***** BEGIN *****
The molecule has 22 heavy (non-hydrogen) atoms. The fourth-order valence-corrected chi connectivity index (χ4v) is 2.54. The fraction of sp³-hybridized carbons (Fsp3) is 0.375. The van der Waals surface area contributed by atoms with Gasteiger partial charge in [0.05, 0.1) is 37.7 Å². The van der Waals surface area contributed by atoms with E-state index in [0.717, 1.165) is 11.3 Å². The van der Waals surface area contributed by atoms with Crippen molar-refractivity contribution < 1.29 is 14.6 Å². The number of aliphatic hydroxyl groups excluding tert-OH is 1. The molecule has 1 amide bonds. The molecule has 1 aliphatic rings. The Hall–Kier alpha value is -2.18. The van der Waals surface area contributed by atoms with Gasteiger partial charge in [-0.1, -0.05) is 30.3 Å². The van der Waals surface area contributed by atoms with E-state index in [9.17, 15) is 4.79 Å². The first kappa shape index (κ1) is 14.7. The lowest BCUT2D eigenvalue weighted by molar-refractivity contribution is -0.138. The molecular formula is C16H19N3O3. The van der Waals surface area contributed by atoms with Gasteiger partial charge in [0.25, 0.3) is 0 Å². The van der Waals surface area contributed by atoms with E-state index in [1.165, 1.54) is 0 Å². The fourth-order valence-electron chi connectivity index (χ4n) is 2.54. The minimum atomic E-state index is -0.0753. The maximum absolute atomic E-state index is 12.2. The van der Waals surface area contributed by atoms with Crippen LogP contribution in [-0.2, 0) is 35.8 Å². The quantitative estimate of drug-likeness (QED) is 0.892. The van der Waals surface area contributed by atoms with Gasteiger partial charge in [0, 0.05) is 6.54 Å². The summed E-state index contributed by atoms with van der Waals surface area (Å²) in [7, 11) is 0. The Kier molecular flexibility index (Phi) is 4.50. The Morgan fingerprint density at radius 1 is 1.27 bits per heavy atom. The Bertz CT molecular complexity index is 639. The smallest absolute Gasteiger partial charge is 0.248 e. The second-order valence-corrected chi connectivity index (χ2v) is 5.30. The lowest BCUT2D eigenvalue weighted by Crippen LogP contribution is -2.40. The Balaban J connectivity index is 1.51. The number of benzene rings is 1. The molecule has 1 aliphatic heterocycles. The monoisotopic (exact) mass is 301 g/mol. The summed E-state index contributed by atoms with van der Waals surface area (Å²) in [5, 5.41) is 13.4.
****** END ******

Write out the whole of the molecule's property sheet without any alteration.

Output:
The molecule has 22 heavy (non-hydrogen) atoms. The fourth-order valence-corrected chi connectivity index (χ4v) is 2.54. The fraction of sp³-hybridized carbons (Fsp3) is 0.375. The van der Waals surface area contributed by atoms with Gasteiger partial charge in [0.05, 0.1) is 37.7 Å². The van der Waals surface area contributed by atoms with E-state index in [0.717, 1.165) is 11.3 Å². The van der Waals surface area contributed by atoms with Crippen molar-refractivity contribution < 1.29 is 14.6 Å². The number of aliphatic hydroxyl groups excluding tert-OH is 1. The molecule has 1 amide bonds. The molecule has 1 aliphatic rings. The Hall–Kier alpha value is -2.18. The van der Waals surface area contributed by atoms with Gasteiger partial charge in [-0.1, -0.05) is 30.3 Å². The van der Waals surface area contributed by atoms with E-state index in [9.17, 15) is 4.79 Å². The first kappa shape index (κ1) is 14.7. The lowest BCUT2D eigenvalue weighted by molar-refractivity contribution is -0.138. The molecular formula is C16H19N3O3. The van der Waals surface area contributed by atoms with Gasteiger partial charge in [0.25, 0.3) is 0 Å². The van der Waals surface area contributed by atoms with E-state index in [1.165, 1.54) is 0 Å². The fourth-order valence-electron chi connectivity index (χ4n) is 2.54. The minimum atomic E-state index is -0.0753. The maximum absolute atomic E-state index is 12.2. The van der Waals surface area contributed by atoms with Crippen LogP contribution in [-0.2, 0) is 35.8 Å². The quantitative estimate of drug-likeness (QED) is 0.892. The van der Waals surface area contributed by atoms with Gasteiger partial charge in [0, 0.05) is 6.54 Å². The summed E-state index contributed by atoms with van der Waals surface area (Å²) in [7, 11) is 0. The Kier molecular flexibility index (Phi) is 4.50. The Morgan fingerprint density at radius 1 is 1.27 bits per heavy atom. The Bertz CT molecular complexity index is 639. The smallest absolute Gasteiger partial charge is 0.248 e. The second-order valence-corrected chi connectivity index (χ2v) is 5.30. The lowest BCUT2D eigenvalue weighted by Crippen LogP contribution is -2.40. The Balaban J connectivity index is 1.51. The number of benzene rings is 1. The molecule has 1 aliphatic heterocycles. The monoisotopic (exact) mass is 301 g/mol. The summed E-state index contributed by atoms with van der Waals surface area (Å²) in [5, 5.41) is 13.4.